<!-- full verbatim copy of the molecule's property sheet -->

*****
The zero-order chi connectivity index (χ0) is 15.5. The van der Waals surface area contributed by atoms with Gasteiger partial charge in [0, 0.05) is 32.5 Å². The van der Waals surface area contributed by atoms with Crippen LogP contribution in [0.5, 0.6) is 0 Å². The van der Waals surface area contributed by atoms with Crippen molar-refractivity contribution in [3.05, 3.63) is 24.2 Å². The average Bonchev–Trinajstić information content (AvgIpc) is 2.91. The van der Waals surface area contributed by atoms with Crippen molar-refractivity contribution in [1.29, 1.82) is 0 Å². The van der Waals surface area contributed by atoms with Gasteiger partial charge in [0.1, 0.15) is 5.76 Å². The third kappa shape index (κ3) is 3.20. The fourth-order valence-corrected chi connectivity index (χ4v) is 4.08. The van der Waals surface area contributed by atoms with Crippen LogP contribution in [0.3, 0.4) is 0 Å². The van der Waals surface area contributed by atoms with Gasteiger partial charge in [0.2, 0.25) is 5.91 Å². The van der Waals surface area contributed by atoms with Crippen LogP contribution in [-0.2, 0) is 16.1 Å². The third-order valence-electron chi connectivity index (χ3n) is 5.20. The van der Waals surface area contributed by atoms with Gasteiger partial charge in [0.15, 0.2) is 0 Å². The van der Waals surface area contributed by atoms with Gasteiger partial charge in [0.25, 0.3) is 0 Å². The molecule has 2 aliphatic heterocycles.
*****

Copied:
The zero-order chi connectivity index (χ0) is 15.5. The van der Waals surface area contributed by atoms with Gasteiger partial charge in [0, 0.05) is 32.5 Å². The van der Waals surface area contributed by atoms with Crippen LogP contribution in [0.5, 0.6) is 0 Å². The van der Waals surface area contributed by atoms with Crippen molar-refractivity contribution in [3.05, 3.63) is 24.2 Å². The average Bonchev–Trinajstić information content (AvgIpc) is 2.91. The van der Waals surface area contributed by atoms with Crippen molar-refractivity contribution in [1.29, 1.82) is 0 Å². The van der Waals surface area contributed by atoms with Gasteiger partial charge in [0.1, 0.15) is 5.76 Å². The third kappa shape index (κ3) is 3.20. The fourth-order valence-corrected chi connectivity index (χ4v) is 4.08. The van der Waals surface area contributed by atoms with Crippen LogP contribution in [0.3, 0.4) is 0 Å². The van der Waals surface area contributed by atoms with Gasteiger partial charge in [0.2, 0.25) is 5.91 Å². The van der Waals surface area contributed by atoms with Crippen LogP contribution in [-0.2, 0) is 16.1 Å². The third-order valence-electron chi connectivity index (χ3n) is 5.20. The van der Waals surface area contributed by atoms with Gasteiger partial charge in [0.15, 0.2) is 0 Å². The van der Waals surface area contributed by atoms with Gasteiger partial charge in [0.25, 0.3) is 0 Å². The molecule has 2 aliphatic heterocycles.